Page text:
Tag Archives: June BlueSpruce

‘Whiteness Is Not an Ancestor’ Book and Town Hall Event Explore Urgent Need for White People to Talk About Whiteness

by Sarah Stuteville

There is something so obnoxious about white people talking about whiteness. The constant compulsion to center white experiences, the fragility, the evasion, and the virtue signaling set me on edge (even as I participate in it). But the only thing worse than white people talking about whiteness is white people who ignore whiteness or refuse to talk about it. 

It was in this cringey tension that I held a copy of a recent collection of essays — and the centerpiece of this Thursday’s Town Hall event, “Whiteness Is Not an Ancestor: Essays on Life and Lineage by White Women.” The book — edited by Bellingham-based therapist, author, and publisher Lisa Iversen — is urgently personal. Whiteness is a system and all white people, past and present, have served to uphold it. Feeling the discomfort and pain in that truth — and using it to motivate change — is at the center of the project. 

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South End Stew: Conversation with Myself

by June BlueSpruce

I am full of despair.

I am feeling wild hope.

Everything I have worked for all my life is in jeopardy.

I have worked all my life to be ready for this moment.

Our country has lost its heart and soul.

Our country, founded on genocide and slavery,
lost its heart and soul long ago.
Our national wounds are exposed for all to see.
Now we have a chance to heal them.

Authoritarianism is more powerful than our movements for change.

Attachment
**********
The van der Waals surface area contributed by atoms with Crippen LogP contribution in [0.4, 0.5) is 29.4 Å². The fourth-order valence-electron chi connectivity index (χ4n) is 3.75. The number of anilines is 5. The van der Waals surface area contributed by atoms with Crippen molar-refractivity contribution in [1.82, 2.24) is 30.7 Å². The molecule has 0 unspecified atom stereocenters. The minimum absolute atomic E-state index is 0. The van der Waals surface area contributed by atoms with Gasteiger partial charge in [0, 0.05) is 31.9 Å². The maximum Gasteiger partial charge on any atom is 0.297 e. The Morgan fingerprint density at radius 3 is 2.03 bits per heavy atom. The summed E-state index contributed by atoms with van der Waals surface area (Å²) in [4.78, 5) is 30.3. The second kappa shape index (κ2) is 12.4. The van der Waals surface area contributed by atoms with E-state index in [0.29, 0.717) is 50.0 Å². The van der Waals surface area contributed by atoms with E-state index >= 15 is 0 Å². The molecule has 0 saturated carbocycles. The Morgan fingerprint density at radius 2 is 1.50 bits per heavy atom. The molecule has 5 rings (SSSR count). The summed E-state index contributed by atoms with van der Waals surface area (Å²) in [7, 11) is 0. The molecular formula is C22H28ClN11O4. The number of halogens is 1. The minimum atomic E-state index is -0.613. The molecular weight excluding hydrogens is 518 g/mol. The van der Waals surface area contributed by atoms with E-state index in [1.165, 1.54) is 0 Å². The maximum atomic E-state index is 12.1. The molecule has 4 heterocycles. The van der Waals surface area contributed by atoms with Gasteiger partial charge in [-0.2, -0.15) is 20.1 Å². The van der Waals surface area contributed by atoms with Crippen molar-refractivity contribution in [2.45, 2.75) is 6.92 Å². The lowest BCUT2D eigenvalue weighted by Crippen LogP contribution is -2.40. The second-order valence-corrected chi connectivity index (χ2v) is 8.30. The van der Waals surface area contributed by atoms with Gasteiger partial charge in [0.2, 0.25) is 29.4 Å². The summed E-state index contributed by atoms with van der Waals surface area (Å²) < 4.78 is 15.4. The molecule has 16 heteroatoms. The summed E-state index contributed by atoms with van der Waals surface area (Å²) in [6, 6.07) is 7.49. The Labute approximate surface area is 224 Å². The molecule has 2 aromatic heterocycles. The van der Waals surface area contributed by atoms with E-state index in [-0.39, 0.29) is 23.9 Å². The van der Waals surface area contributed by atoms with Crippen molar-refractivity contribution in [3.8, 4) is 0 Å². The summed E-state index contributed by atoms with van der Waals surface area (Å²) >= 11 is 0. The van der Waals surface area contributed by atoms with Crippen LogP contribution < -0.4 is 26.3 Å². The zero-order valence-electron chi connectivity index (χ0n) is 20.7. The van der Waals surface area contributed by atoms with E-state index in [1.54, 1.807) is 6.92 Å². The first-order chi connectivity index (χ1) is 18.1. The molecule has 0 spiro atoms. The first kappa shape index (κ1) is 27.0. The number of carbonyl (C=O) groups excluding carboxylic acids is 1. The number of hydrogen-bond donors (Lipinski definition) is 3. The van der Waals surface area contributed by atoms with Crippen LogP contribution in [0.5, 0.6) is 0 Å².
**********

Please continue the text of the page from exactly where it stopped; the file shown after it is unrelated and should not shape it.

Nothing is more powerful than love.
Our adversaries are weak. They have no roots. They will fall.

I feel depressed.

I know how to manage depression and have resources:
loving wife, community, bountiful garden, medications,
ancestors who have my back.
I know what to do. Time to get up off the couch and do it.

I feel powerless.

Those who would destroy our democracy want me to feel powerless.
Then their work is done.
As a white middle-class US citizen, I have more power
than most people in this country and the world.
I need to use it for the good of all.
We call on deep spiritual power that is visible only in its effects.

We are at a critical moment. National leaders who should stand up are sitting on their hands, or worse.

I have no control over anyone’s actions but mine. In this emergency,
how will I stand up to those who wield power like a weapon?
How will I join with others?

Our Constitution, our democracy is at risk. This has global implications.

The founders of our country, all white men of European descent, knew
our democracy was a radical experiment that might fail.
With their strengths and flaws, they did the best they could.
We still don’t know the outcome.
We have the opportunity to determine it.

These are the questions that matter:

What are we called to do?

How will we meet this moment?